The Catholic Church played a large role in colonial Latin American society. The Church served as a unifying institution in a society made up of many different kinds of people - Europeans, Africans, Indigenous, and mixed-raced individuals - from a variety of economic backgrounds. Documents from the colonial period show that the Church was a maintainer of Iberian social order, and its officials and priests were expected to serve as exemplars of their religion. The Church maintained order and conveyed its message in a number of ways, from the content of sermons to institutions such as the Inquisition. Despite its power in colonial society, not all members of the population followed the teachings of the church. The influence of the Church was throughout all of colonial society, including slavery. Maintaining the institution of slavery and making certain slaves did not try to overturn the social order were of importance to the church. This can be seen in the sermons of Padre Antonio Vieira. Vieira, while not approving of slaves being treated with extreme cruelty and criticizing slave owners who behaved in such a way, did not speak out against the institution of slaver itself (Vieira 230). On the contrary, his sermons instruct slaves to obey their masters in all respects regardless of the way they are treated. He also explains to them throughout the sermon that it does not matter what happens to them on Earth. The more they suffer here, the more rewards they will gain in heaven. He urges them to put their emphasis on the state of their souls, not their bodies (Vieira 221).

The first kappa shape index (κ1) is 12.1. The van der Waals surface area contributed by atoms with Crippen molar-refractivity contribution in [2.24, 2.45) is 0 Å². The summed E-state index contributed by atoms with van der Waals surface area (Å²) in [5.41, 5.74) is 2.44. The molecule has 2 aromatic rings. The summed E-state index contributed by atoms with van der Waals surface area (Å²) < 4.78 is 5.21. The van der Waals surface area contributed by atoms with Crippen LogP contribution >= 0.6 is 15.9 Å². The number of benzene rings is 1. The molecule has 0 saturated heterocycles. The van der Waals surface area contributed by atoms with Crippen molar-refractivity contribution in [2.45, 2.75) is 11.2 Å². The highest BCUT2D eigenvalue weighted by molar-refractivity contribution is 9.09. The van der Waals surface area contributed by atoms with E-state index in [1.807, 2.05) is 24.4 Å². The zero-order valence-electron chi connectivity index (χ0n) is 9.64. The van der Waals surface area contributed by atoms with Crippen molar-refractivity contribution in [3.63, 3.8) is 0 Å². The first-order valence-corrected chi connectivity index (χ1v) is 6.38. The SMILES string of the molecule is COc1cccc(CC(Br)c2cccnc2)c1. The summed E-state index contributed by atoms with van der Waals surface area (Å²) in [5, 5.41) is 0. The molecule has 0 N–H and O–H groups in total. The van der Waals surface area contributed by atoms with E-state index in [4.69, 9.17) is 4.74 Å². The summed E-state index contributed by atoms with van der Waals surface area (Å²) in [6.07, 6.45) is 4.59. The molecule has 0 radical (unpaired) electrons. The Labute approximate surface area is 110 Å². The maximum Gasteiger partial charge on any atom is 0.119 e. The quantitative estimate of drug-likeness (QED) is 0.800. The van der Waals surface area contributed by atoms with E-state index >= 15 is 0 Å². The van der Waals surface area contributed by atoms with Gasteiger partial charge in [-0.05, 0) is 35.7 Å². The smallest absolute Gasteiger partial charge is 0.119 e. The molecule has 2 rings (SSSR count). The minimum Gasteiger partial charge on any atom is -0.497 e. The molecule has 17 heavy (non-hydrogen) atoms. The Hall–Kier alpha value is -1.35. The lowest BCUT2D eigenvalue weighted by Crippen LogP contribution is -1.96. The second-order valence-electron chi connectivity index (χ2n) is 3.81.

This could be seen as a way of comforting the slaves. They have miserable lives, so he is giving them something to look forward to in the next life. Vieira could also be seen as attempting to maintain order in society, not to mention reassure slave owning parishioners whom he had earlier criticized. There was always the possibility that slaves could escape their masters, and, possibly, even rise...
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